The idea of flying two or more satellites in controlled formations with complementary sensors on board to execute scientific research missions will receive a lot of practical attention in the near future. In some cases, GNSS signals will be used to meet the high-precision positioning and orientation requirements for this application. Other, higher-orbit missions will employ RF-based techniques similar to those used to make GNSS carrier phase measurements. The second and final part of the series describes the technologies and techniques used in this scientific research.
Formation flying can create large spaceborne instruments by using several smaller satellites in close formation — to the considerable benefit of many scientific missions planned in the near future. However, the concept requires very accurate relative positioning and orientation of the spacecraft, which can be accomplished at lower altitudes using GNSS techniques and at higher altitudes by employing a similar approach to relative positioning using RF measurement techniques.
At its core, the performance of a modern GNSS system depends on the quality of its timing. Galileo’s GIOVE-B satellite is flying the first space-qualified passive hydrogen maser, and active hydrogen masers are part of the ground control segment that will generate Galileo system time. This column discusses the overall timing operation of the current Galileo architecture and points to the possibility of an even more accurate time source for GNSS systems in the future: optical frequency standards.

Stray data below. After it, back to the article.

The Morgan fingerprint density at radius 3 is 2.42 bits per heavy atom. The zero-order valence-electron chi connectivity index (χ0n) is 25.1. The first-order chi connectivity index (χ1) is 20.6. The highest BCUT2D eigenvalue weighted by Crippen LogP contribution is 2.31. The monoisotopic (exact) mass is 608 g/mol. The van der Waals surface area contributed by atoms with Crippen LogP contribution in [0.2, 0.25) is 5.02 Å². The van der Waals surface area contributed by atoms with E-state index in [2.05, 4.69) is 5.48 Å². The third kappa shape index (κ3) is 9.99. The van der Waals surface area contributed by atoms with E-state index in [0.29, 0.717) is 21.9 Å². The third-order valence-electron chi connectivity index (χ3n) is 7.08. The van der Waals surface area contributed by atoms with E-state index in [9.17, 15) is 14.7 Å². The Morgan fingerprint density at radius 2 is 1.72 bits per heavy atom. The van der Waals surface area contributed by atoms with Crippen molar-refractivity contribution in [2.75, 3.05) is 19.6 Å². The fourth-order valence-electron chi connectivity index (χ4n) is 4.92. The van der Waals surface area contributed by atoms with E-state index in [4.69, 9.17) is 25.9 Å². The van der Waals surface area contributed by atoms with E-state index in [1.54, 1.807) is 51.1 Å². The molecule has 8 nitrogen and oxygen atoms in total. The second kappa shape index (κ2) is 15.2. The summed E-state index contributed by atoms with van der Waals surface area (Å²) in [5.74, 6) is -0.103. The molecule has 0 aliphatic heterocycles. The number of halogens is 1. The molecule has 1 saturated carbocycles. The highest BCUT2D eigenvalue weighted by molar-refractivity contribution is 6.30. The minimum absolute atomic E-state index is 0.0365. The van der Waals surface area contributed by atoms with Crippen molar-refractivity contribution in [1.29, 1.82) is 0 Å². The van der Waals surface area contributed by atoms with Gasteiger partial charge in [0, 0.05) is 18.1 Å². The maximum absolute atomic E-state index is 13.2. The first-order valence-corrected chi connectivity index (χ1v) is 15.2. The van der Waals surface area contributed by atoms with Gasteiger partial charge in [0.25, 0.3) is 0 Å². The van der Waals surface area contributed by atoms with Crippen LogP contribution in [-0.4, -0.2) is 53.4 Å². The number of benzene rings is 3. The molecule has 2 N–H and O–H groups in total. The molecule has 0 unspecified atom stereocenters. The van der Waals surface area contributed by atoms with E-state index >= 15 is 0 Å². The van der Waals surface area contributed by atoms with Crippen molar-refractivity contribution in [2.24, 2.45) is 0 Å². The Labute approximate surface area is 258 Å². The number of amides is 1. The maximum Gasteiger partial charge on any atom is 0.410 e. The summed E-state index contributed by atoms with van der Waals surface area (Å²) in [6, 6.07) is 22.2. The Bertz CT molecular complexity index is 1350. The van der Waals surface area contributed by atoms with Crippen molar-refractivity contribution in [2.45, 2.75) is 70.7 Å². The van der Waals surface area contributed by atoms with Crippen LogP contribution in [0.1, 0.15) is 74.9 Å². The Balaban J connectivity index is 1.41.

Tracking low-power spread spectrum GNSS signals inside buildings is complicated by the effects of various architectures and building materials on signals passing through them. In this final installment of a three-part series, the authors identify, measure, and model some of the key variables affecting the indoor performance of the actual Galileo signal in space.<a href="/590" target="_blank"><br /> </a><a href="/698" target="_blank"></a>
Everyone wants reliable positioning inside buildings, and it presents a major challenge for researchers and product designers. In this second of a two-part series, the authors identify and measure some of the key variables affecting signals indoors and outline a transmission model for their behavior.
The ability to receive low-power GNSS signals inside buildings wins the gold medal for product designers and manufacturers who can achieve it. The authors share results of a new test that creates an original model of signal behavior in indoor spaces of different shapes and material. <em>First of two parts.</em>
Imagine yourself in the middle of a battlefield with only one truly compelling objective: to maneuver yourself from one point to another and execute your mission — with the reward of your own survival. One eye on the threat, one eye on the horizon! Tension, perhaps a deep fear, seizes you as you confront mortal danger. This is your last shot! Wouldn’t you rather make it while seated behind a desk at a mission control station far from the raging conflict, directing an aerial vehicle without a human on board? A powered, aerial vehicle that can do more for than you could personally on the battlefield yourself?